The scope of the sales tax exemption for machinery or equipment used in production has been a vexing issue, including the question of when the production process ends and the distribution process begins. A recent New York State Administrative Law Judge decision helps provide some clarity in the case of electricity producers and raises questions about the Department’s policy as expressed in at least one Advisory Opinion. The decision holds that the owners and operators of nuclear power plants that produce electricity were entitled to the production exemption from sales tax on their purchases of step-up transformers and related costs because the transformers were used directly and predominantly to produce electricity for sale. Matter of Entergy Nuclear Operations, Inc. et al., DTA No. 826017 et al. (N.Y.S. Div. of Tax App., Jan. 28, 2016).
Facts. The case involves several subsidiaries of Entergy Corporation that own and operate three nuclear power plants in New York, two of which are at Indian Point. The plants produce electricity for sale solely to electricity wholesalers and utilities. At issue was whether the operators’ purchase and installation of “step-up transformers,” as well as costs for maintenance and/or repair services for the transformers, were subject to sales tax. The underlying question was whether the production of electricity for sale ended when the electricity exited the generators (in which case the transformer is solely for distribution and therefore taxable) or whether production includes the process of stepping-up the electricity so that it can be sold to the purchasers through the electricity transmission system. The ALJ reached the latter conclusion and held that the transformers were exempt from sales tax.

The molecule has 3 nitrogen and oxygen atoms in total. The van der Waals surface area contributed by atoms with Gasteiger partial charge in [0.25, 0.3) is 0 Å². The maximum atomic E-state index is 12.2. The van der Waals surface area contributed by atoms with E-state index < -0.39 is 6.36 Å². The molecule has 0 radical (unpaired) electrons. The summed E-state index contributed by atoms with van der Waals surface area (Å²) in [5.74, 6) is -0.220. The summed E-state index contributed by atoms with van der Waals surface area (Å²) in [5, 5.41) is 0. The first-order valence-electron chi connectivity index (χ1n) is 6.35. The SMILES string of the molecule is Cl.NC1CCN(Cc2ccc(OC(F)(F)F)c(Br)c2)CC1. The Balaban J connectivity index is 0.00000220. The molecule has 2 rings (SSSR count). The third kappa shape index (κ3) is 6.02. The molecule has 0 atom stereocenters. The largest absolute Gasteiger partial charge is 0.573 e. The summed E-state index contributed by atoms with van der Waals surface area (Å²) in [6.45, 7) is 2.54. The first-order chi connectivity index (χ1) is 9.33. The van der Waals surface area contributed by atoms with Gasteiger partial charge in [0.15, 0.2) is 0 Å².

The decision discusses the restructuring of the electricity industry in New York State beginning in the 1990s. In 1998, the New York Independent Service Operator (“NYISO”), a not-for-profit corporation, was formed to manage New York’s wholesale electricity market and to oversee the State’s electricity transmission system. The transmission system is a series of high-voltage lines and interconnections owned by various transmission companies, including the New York Power Authority and Con Edison.
The decision goes into considerable detail concerning how electricity is produced at a nuclear power plant. Electricity produced for sale at the power plants issue must be input into the transmission system. The transmission system operates at a voltage of 345 kV, as determined by the NYISO and the owners of the transmission system. This means that the electricity produced at the power plants must achieve that voltage in order to be input into the transmission system. The step-up transformers are used to step up electricity solely for that purpose.
No “energy creation” takes place after the electricity leaves the electric generator at the power plant. The step-up transformer does not create electricity, but instead induces voltage that allows the electricity to travel. Electricity enters a step-up transformer at relatively low voltage and high amperage and exits the transformer at relatively high voltage and low amperage. The power plant operators did not own any portion of the transmission system, nor did they own any of the electricity being transmitted on that system.